Almost everyone I know believes that exercise keeps all areas of the body in good shape. But most of these same people would not even consider doing facial exercises to keep all areas of the face in good shape. Why is there this reluctance to do the same thing for the face as we do for the body?
Paula Begoun, a woman I respect for her intelligence and honesty, thinks that facial exercises are actually harmful to the face. But I'm going to let Paula who has written many fine books on skin and hair care speak for herself:
"I am completely bewildered by the enthusiasm facial exercises seem to generate. I get swarms of letters from women telling me that I have my non-exercised head screwed on wrong when I suggest that facial exercises don't work. But is there any research that explains the mania surrounding all this stretching of the face muscles?
"For the most part, facial exercises are more a problem for skin than a help. Facial exercises provide little or no benefit because loss of muscle tone is not a major cause of wrinkles or sagging skin. In fact, muscle tone is barely involved in these at all.
"The skin's sagging and drooping are caused by four major factors: Deteriorated collagen and elastin (due primarily to sun damage); Depletion of the skin's fat layer (a factor of genetic aging and gravity); Repetitive facial movement (particularly true for the forehead frown lines and for smile lines from the nose to the mouth); Muscle sagging due to the loosening of facial ligaments that hold the muscles in place.
Facial exercise is not helpful for worn-out collagen, elastin, or the skin's fat layer, because none of that is about the muscles. It is especially not helpful for the lines caused by facial movement! Instead, facial exercises only make those areas appear more lined. The reason Botox injections into the muscles of the forehead and facial lines work to create a smoother face is because Botox prevents the muscles from moving!"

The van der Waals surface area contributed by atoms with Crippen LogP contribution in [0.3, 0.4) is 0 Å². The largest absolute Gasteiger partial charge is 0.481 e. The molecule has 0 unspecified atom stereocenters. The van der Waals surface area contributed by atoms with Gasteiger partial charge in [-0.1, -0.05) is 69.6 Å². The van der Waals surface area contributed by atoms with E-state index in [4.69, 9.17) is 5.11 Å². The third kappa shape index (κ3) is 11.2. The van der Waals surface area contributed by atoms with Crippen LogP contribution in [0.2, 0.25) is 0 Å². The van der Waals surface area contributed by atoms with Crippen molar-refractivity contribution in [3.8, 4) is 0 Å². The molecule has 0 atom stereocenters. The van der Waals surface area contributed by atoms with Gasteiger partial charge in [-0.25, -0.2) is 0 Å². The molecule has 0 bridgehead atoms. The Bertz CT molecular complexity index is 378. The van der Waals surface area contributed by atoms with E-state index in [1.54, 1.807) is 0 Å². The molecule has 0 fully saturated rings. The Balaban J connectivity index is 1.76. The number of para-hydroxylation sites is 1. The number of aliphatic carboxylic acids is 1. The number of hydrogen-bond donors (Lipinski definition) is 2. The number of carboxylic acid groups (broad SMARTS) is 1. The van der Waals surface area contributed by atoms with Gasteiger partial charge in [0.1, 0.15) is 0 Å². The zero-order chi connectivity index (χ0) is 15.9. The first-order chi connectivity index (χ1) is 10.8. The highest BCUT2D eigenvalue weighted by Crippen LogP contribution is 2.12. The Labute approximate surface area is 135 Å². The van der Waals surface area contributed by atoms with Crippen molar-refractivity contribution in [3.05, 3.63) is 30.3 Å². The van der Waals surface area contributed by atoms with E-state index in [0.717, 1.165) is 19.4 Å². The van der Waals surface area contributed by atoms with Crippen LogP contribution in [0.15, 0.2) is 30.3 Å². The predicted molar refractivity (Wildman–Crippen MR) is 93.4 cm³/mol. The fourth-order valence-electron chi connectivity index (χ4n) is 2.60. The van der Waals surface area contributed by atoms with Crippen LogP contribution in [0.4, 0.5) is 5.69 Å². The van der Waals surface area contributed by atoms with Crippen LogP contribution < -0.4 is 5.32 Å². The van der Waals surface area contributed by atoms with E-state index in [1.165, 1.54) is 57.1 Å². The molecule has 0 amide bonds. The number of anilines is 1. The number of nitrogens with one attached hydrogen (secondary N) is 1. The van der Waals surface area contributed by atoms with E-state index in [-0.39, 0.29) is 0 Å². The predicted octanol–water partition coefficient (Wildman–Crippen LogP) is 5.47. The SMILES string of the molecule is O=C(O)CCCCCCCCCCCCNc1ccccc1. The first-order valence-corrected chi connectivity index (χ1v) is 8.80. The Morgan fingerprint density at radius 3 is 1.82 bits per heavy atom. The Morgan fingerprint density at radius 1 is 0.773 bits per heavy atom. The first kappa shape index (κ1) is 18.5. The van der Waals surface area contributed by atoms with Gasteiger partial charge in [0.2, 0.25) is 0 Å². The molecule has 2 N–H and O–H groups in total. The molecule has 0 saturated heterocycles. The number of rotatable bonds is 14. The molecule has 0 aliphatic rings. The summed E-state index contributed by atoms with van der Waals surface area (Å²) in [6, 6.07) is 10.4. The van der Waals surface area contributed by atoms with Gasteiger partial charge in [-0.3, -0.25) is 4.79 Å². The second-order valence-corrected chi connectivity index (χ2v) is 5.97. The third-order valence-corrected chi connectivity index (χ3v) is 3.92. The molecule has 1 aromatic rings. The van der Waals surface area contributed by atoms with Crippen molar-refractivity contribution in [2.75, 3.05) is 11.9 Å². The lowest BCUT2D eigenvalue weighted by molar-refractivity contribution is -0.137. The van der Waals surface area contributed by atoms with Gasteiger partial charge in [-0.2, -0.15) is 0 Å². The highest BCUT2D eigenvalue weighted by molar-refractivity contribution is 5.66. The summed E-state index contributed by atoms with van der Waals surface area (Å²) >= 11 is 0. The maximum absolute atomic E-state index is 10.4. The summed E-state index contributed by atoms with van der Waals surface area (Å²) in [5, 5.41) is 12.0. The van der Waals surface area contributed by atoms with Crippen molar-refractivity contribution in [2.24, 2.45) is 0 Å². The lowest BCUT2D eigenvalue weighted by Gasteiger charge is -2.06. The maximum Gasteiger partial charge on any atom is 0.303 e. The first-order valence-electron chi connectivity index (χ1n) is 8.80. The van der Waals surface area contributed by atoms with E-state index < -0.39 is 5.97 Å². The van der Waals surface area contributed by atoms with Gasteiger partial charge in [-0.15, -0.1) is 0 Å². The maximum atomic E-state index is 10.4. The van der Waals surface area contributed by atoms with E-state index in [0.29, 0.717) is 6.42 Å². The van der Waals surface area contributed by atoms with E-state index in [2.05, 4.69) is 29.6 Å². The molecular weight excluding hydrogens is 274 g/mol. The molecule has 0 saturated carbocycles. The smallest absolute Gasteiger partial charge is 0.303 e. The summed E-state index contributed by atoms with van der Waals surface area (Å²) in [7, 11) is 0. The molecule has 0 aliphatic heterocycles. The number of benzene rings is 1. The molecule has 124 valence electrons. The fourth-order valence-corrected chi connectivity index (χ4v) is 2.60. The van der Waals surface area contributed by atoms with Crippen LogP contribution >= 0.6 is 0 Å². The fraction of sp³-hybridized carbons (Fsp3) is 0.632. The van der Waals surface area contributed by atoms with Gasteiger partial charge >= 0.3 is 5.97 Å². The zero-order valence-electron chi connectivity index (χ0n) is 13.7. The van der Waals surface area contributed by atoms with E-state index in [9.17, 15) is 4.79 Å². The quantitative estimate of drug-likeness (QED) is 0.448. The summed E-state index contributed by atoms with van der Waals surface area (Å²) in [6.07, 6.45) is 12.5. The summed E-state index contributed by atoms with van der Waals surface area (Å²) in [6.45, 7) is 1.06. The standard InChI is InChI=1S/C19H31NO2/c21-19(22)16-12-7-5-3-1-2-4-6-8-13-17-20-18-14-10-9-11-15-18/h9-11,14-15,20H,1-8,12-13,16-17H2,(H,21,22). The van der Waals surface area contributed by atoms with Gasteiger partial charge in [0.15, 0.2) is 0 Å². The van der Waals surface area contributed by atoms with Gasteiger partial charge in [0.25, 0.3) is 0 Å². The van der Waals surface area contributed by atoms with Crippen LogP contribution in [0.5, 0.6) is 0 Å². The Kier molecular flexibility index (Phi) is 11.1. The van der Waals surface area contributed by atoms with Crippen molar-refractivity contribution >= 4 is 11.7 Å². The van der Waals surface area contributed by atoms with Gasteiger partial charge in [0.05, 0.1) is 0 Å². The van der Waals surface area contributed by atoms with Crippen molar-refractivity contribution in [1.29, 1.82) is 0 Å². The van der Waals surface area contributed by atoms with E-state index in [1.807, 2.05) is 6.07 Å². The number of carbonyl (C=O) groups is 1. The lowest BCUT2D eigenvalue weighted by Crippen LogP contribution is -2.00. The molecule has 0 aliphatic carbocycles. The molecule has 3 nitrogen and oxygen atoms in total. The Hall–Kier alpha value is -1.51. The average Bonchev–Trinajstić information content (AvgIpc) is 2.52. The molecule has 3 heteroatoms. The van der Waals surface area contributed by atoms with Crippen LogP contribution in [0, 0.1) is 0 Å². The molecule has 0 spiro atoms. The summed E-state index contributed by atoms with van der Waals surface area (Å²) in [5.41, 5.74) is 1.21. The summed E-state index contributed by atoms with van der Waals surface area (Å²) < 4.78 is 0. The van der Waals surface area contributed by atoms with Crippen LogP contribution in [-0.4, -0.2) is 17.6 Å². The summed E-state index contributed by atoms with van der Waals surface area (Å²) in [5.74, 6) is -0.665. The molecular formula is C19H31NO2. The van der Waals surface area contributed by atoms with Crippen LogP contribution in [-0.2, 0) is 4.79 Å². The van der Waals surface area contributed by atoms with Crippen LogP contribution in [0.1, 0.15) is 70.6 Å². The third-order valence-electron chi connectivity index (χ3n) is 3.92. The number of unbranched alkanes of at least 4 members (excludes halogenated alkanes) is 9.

These paragraphs are from Paula's excellent book The Beauty Bible, page 215. I strongly recommend the 2nd Edition of this book to all women who want straight talk about beauty problems. That's Paula below looking great even though she hates facial exercises.
I don't want to destroy the credibility of Paula Begoun on this topic or to misrepresent her point of view. She presents her argument against facial exercise clearly, cogently - and honestly. You, the reader of the material on this site, will have to make up your own mind as to what is best for your face. For people who prefer not to exercise, Paula's rationale will be welcome news.
And, by the way, Botox, which Paula mentions, does work. It gives the person injected a smooth brow - but it leaves the upper part of the face almost expressionless because the muscles in this area are at first just deadened, then later become atrophied.
Continue to - Glossary
Paula has written three books that are outstanding: The Beauty Bible, Don't Go Shopping for Hair-Care Products Without me, and the monster (1362 pages) Don't Go to the Cosmetics Counter Without Me. She's also written one that I didn't read, Eyeshadow Should be illegal. These highly informative books that she has written with intelligence and honesty are her credentials.
Her no-nonsense style might not appeal to some women who prefer a more genteel approach. And her style definitely does not appeal to certain cosmetics purveyors whose substandard products she gives a failing grade to. But I think women and men who want some intelligent, honest answers to skin and hair problems will find them in Paula's books.
Paula Begoun has written a clear explanation of the AHA and BHA exfoliants in her free Beauty Bulletin. As Paula says, "Both AHAs and BHA affect the top layers of skin [epidermis], and they help to improve the appearance of sun-damaged, dry, and/or thickened skin."
She also writes about the retinoids like Retin-A in this article. The retinoids are not exfoliants; they work on areas lower down in the skin. "They can positively affect the way cells are formed deep in the dermis," says Paula.
This long article is an education for women who might be lost when shopping for skin-care products. She not only tells you what, she tells you why and how.